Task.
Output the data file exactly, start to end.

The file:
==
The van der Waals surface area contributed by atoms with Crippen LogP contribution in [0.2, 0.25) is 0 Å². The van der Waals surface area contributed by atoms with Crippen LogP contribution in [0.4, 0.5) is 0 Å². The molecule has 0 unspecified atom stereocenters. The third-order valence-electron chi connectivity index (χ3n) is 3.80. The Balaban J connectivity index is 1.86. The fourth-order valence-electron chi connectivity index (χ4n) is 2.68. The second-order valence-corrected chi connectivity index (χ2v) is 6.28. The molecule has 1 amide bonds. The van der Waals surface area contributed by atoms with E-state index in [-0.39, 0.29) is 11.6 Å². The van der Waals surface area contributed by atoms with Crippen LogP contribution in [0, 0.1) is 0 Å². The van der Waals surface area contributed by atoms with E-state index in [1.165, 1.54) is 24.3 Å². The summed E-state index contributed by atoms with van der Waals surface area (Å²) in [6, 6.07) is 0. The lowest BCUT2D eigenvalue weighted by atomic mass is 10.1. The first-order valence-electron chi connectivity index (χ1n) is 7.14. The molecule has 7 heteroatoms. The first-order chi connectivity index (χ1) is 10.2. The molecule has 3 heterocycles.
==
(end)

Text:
The van der Waals surface area contributed by atoms with Crippen LogP contribution in [0.2, 0.25) is 0 Å². The van der Waals surface area contributed by atoms with Crippen LogP contribution in [0.4, 0.5) is 0 Å². The molecule has 0 unspecified atom stereocenters. The third-order valence-electron chi connectivity index (χ3n) is 3.80. The Balaban J connectivity index is 1.86. The fourth-order valence-electron chi connectivity index (χ4n) is 2.68. The second-order valence-corrected chi connectivity index (χ2v) is 6.28. The molecule has 1 amide bonds. The van der Waals surface area contributed by atoms with E-state index in [-0.39, 0.29) is 11.6 Å². The van der Waals surface area contributed by atoms with Crippen LogP contribution in [0, 0.1) is 0 Å². The van der Waals surface area contributed by atoms with E-state index in [1.165, 1.54) is 24.3 Å². The summed E-state index contributed by atoms with van der Waals surface area (Å²) in [6, 6.07) is 0. The lowest BCUT2D eigenvalue weighted by atomic mass is 10.1. The first-order valence-electron chi connectivity index (χ1n) is 7.14. The molecule has 7 heteroatoms. The first-order chi connectivity index (χ1) is 10.2. The molecule has 3 heterocycles.